Tasty Travails - My Blog

My eGullet FoodBog - A Tale of Two Boroughs

Was it you baby...or just a Brilliant Disguise?

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  • 1 month later...

Went to Ko for the first time last night. I wish I could post something other than a rave but I can't; the meal was brilliant and it will be one that I remember for a long time. I was primed to be disappointed by my already high expectations and yet somehow Ko managed to exceed them. The current menu is:

Amuses - pork rind, roll with mirin, a sesame cake with yogurt

Raw scallop, uni, yuzu, burnt applesauce - the uni was Yasuda good. No joke.

Braised lamb belly, daikon and potato soup (like a vichyssoise), fried brussel sprouts, lily bulb - lamb belly is the new pork belly

Onion soubise etc

Hand torn pasta, snail sausage, etc

Sea bass grilled and poached, marigold puree, artichoke stew

Shaved foie gras

Sous-vide beef cheek, jalapeño purée, grilled matsutake mushrooms, white fungus – I liked this way more than Fat Guy

Mandarin sorbet, bitter orange

Fried cheddar, pretzel ice cream

Wine pairings were really interesting – some Spanish whites, a chilled German pinot noir, a valpolicella, a white burgundy and a sherry with for dessert. As a diner, I’m glad that they’re no longer doing the rice-miso soup thing which was a great nod to the kaiseki type experience but not a particularly exciting dish. More broadly, what I loved about the meal was how effortless the combination of classical and modern cooking appeared to be at Ko. Classical touches and components like the soubise brushed against modern technique and creativity in a non-showy way. Everything was done in the service of flavour. Ingredients were of a high order and a few, like the uni and the lamb belly, were spectacular. Every dish was mindful of textural contrast and used some fairly interesting seasoning (Japanese mustard oil, for example, made an appearance in two dishes).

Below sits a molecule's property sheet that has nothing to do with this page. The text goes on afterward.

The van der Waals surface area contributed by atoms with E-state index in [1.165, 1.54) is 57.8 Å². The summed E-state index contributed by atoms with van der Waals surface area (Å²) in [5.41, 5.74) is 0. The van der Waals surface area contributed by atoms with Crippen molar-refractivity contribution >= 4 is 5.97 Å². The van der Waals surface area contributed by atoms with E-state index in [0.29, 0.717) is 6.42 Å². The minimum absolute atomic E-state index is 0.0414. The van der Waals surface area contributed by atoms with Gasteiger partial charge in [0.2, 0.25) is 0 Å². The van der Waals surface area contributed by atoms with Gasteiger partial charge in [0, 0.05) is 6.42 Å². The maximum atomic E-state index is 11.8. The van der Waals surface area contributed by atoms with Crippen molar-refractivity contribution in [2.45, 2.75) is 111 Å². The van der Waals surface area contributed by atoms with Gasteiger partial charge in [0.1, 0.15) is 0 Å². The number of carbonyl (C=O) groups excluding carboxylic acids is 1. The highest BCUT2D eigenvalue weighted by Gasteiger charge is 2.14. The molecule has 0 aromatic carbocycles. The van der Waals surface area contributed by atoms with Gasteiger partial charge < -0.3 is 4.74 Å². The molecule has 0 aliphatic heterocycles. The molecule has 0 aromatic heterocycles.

Also, I know this has been said a million times but it can’t be understated how much Ko disrupts the traditional fine dining model. By serving two star food in an austere environment Ko reinforces the idea of dining as theatre. And by that I don’t mean that the experience at Ko is theatrical; on the contrary, Ko is distinctly non theatrical. At most fancy restaurants as diners we play roles. We wear certain things, participate in certain rituals, and observe certain etiquette. It’s fun, but we’re following a script in order to create a fantasy reality for ourselves and everyone else in the restaurant. At Ko there’s none of that. It’s three guys cooking a hell of a meal without regard for routine or ritual. It makes that other stuff seem kind of silly. Dining at Ko is a very un-alienating and democratic way of eating serious food.